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Excerpt from 'Malawi,A Reflection', by Marie Abbott
Category: Service Projects | By RotaryGlobal, 10-Oct-2010 | Viewed 4078  Comments 0 | Original Source
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I visit the school site and construction is happening everywhere around me. The red of the bricks contrasts against the trees and sky, this is really happening! Even though there are so many problems here, there are positive changes: individual people are making choices for the better… a group of people united for a common cause: promoting and making girls' education a reality.

Christie, one of my teachers at Pearson College, Memory, a Malawian teacher and Henry, Memory's husband have allowed me to become a part of their dream to build a private girls' secondary school, 40 km West of Lilongwe. They have an organization called Atsikana Pa Ulendo - Girls on the Move - and my goal this year, along with three other Pearson College students who travelled to Malawi with me, is to raise awareness and funds to support Atsikana Pa Ulendo. (See more details at the end of this document)

We get a tour of the school site: land donated by local village chiefs. There are more than a million bricks. Each brick has been hand made. Dirt is mixed with water. Moulds are filled with the mud and flipped over onto the ground, revealing two new bricks. They dry in the sun by day then bake in flames by night.These bricks are building a school. The man in charge of construction tells us that the first classroom and residence will be complete by January 2008.The school will open and the first 80 girls will arrive and begin class.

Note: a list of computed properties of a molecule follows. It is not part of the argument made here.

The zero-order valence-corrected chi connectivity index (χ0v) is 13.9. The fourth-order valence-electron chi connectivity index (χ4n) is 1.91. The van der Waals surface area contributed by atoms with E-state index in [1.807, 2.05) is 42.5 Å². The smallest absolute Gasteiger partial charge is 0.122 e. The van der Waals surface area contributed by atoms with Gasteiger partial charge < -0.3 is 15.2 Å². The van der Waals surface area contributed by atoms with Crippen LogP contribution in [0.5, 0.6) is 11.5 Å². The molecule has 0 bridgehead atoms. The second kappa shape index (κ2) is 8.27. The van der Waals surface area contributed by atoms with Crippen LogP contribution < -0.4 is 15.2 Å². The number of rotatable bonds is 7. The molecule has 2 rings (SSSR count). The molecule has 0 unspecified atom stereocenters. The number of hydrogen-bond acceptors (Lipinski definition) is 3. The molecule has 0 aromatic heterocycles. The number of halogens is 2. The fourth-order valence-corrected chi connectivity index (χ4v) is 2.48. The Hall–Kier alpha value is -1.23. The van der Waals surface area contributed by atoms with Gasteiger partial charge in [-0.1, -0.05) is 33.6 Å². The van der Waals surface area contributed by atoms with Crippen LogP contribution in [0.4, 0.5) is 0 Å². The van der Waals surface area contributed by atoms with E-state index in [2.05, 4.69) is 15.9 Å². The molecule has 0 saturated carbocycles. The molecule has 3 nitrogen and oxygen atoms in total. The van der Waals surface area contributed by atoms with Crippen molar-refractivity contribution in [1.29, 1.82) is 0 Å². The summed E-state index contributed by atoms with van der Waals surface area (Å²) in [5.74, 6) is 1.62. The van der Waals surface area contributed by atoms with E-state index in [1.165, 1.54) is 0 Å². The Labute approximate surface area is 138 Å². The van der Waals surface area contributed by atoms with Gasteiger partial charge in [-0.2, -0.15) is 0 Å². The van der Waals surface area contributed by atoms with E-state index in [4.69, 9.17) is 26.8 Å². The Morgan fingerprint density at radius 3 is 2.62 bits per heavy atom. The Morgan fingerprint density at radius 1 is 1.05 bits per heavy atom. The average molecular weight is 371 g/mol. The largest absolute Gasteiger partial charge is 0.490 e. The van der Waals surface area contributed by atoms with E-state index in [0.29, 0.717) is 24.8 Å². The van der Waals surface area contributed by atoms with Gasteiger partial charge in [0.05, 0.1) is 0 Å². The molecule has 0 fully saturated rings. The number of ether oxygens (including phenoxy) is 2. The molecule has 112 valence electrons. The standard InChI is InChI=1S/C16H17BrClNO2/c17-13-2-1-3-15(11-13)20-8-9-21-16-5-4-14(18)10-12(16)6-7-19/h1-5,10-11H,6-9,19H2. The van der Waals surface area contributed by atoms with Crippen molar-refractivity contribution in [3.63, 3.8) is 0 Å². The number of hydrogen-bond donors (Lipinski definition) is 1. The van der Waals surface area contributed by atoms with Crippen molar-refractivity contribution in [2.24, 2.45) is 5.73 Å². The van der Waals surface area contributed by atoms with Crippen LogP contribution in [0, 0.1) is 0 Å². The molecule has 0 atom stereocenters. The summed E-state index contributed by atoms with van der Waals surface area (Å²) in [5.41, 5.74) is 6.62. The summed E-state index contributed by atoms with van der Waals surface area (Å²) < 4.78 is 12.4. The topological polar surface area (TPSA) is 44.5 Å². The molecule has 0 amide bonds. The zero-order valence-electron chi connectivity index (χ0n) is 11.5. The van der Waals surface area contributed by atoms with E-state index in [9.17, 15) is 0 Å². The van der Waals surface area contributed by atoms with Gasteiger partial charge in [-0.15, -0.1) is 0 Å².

While in Malawi, I learned so much about education — which is why I went. But I also learned about people, about challenging myself and re-evaluating what I think and how I act. I learned about good intentions and harmful results… about taking the time to talk to someone: ask about their life… furthering my understanding and respect for differences. I learned from meeting people who are living their dream of education, who believe in something and are making it a reality for young Malawian girls.

Christie told us about a candle ceremony she did with a group of students in Malawi. Each girl held a candle, and one by one, each was lit. She told her students that education is the only thing that no one can ever take from you.You can choose to keep the knowledge you gain to yourself, or you can let your light shine and take what you know to improve your life and the lives of those around you.

My experience in Malawi was one of learning, challenge, frustration, joy and most of all, hope.There are so many problems — but there are also people who are dedicated to helping in big and small ways. Now that I'm home, I want to share the stories and the moments that made my experience what it was. I want to take the opportunities I am so lucky to have and let my light shine..
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